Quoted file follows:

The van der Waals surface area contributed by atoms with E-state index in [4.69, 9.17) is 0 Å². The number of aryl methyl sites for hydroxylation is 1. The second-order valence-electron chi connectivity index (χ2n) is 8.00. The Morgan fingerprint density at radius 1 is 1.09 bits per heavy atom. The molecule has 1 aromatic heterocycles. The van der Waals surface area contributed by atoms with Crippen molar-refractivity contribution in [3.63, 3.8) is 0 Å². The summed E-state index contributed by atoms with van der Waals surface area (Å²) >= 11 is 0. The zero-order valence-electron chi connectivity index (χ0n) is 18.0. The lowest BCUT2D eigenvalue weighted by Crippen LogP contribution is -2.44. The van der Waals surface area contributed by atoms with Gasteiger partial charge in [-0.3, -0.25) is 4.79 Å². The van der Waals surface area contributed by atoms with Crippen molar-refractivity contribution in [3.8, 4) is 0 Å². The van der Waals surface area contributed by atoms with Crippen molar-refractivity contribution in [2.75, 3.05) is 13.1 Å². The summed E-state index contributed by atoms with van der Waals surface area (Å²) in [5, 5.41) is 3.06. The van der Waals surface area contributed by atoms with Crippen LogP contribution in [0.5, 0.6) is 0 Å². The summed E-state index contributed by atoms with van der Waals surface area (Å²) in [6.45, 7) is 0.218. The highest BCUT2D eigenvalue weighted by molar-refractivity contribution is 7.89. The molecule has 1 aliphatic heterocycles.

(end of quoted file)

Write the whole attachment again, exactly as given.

The van der Waals surface area contributed by atoms with E-state index in [4.69, 9.17) is 0 Å². The number of aryl methyl sites for hydroxylation is 1. The second-order valence-electron chi connectivity index (χ2n) is 8.00. The Morgan fingerprint density at radius 1 is 1.09 bits per heavy atom. The molecule has 1 aromatic heterocycles. The van der Waals surface area contributed by atoms with Crippen molar-refractivity contribution in [3.63, 3.8) is 0 Å². The summed E-state index contributed by atoms with van der Waals surface area (Å²) >= 11 is 0. The zero-order valence-electron chi connectivity index (χ0n) is 18.0. The lowest BCUT2D eigenvalue weighted by Crippen LogP contribution is -2.44. The van der Waals surface area contributed by atoms with Gasteiger partial charge in [-0.3, -0.25) is 4.79 Å². The van der Waals surface area contributed by atoms with Crippen molar-refractivity contribution in [3.8, 4) is 0 Å². The van der Waals surface area contributed by atoms with Crippen molar-refractivity contribution in [2.75, 3.05) is 13.1 Å². The summed E-state index contributed by atoms with van der Waals surface area (Å²) in [5, 5.41) is 3.06. The van der Waals surface area contributed by atoms with Crippen LogP contribution in [0.5, 0.6) is 0 Å². The summed E-state index contributed by atoms with van der Waals surface area (Å²) in [6.45, 7) is 0.218. The highest BCUT2D eigenvalue weighted by molar-refractivity contribution is 7.89. The molecule has 1 aliphatic heterocycles.